Gallery: Switch Announces World’s First 100 Watt Equivalent LED Bulb


Energy-efficient lighting just got even brighter – today Switch unveiled its brightest bulb yet at the 2011 LIGHTFAIR in Philadelphia. The new LED bulb is equivalent to a 100 watt bulb, can be completely recycled, and it features their trademarked “City of Light” technology — an integrated self cooling system that yields maximum brightness.

Switch has making leaps and bounds in the field of LED lighting lately – they just announced their 75 watt equivalent bulb last month. Their new 100 watt equivalent bulb is quite the feat, as the average LED bulb emits the equivalent of a 60 watt incandescent bulb. Unveiled this week at LIGHTFAIR in Philadelphia, the new bulbs are dimmable and cast a neutral white glow that is similar to halogen lighting, but Switch plans to unveil a warm white version in late 2012.

Switch considered the bulbs’ lifecycles as well as their energy efficiency – all components of the bulbs can be recycled, reused or reclaimed. Following the “Cradle to Cradle Principal,” the parts of each used bulb can be returned to Switch and recycled into other uses.

Switch’s commitment to long-lasting energy efficiency coupled with reclaimable components represents the company’s quest for environmental sustainability. The 100 watt LED bulbs will soon be available for commercial and personal use.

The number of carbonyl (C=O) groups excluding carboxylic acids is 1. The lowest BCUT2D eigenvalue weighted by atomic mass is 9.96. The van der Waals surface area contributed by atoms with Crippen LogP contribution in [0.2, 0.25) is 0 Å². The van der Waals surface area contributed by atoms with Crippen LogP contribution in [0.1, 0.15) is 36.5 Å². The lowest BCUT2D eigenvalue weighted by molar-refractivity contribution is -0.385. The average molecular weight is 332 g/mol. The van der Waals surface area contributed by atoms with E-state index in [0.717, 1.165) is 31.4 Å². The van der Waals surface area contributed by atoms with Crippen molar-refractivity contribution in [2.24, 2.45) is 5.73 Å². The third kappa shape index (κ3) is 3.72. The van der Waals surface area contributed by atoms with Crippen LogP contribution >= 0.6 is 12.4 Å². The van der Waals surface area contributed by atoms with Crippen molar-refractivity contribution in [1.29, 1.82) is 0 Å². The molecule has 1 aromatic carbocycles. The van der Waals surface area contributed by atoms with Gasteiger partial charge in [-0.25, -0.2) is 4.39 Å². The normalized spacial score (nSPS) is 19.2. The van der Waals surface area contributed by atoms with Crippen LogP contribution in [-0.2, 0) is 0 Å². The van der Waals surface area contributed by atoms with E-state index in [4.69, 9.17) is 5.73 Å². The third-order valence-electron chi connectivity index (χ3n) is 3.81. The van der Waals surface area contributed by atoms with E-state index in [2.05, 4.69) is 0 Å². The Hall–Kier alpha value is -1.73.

+ Switch Light Bulbs


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  1. elin December 8, 2011 at 1:22 am

    looks very heavy!

  2. Lea Bogdan May 19, 2011 at 5:57 pm

    It is debatable who is really “first” to this race. Osram and Lighting Science Group also showed their 100W equivalent prototype bulbs at LightFair that will be on the market in coming months.

    The LSG version was the most impressive, since it uses far less material and weight for the cooling system. Instead of using lots of aluminum for the heatsink, it uses a proprietary MEMS cooling system. The LSG blog confirms that that they plan to enter this new bulb for the DOE “L” Prize.

  3. caeman May 17, 2011 at 3:44 pm

    The march to LED domination continues.

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